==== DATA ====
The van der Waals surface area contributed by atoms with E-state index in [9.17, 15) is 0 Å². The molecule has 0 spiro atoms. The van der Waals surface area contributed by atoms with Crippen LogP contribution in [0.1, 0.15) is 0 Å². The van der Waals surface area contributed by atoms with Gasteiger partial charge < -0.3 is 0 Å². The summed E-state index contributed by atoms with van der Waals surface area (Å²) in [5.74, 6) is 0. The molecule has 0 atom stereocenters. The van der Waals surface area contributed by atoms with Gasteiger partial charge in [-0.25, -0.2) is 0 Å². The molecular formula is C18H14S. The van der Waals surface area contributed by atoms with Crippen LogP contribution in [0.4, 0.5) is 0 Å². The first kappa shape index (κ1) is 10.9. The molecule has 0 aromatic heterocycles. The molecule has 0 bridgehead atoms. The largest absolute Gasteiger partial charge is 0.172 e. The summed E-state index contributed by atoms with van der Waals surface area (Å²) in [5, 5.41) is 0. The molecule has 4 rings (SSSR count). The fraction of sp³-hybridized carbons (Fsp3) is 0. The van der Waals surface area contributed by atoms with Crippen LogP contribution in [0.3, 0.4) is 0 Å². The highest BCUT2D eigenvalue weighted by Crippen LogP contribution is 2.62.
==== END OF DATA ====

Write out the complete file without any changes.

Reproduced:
The van der Waals surface area contributed by atoms with E-state index in [9.17, 15) is 0 Å². The molecule has 0 spiro atoms. The van der Waals surface area contributed by atoms with Crippen LogP contribution in [0.1, 0.15) is 0 Å². The van der Waals surface area contributed by atoms with Gasteiger partial charge < -0.3 is 0 Å². The summed E-state index contributed by atoms with van der Waals surface area (Å²) in [5.74, 6) is 0. The molecule has 0 atom stereocenters. The van der Waals surface area contributed by atoms with Gasteiger partial charge in [-0.25, -0.2) is 0 Å². The molecular formula is C18H14S. The van der Waals surface area contributed by atoms with Crippen LogP contribution in [0.4, 0.5) is 0 Å². The first kappa shape index (κ1) is 10.9. The molecule has 0 aromatic heterocycles. The molecule has 0 bridgehead atoms. The largest absolute Gasteiger partial charge is 0.172 e. The summed E-state index contributed by atoms with van der Waals surface area (Å²) in [5, 5.41) is 0. The molecule has 4 rings (SSSR count). The fraction of sp³-hybridized carbons (Fsp3) is 0. The van der Waals surface area contributed by atoms with Crippen LogP contribution in [0.3, 0.4) is 0 Å². The highest BCUT2D eigenvalue weighted by Crippen LogP contribution is 2.62.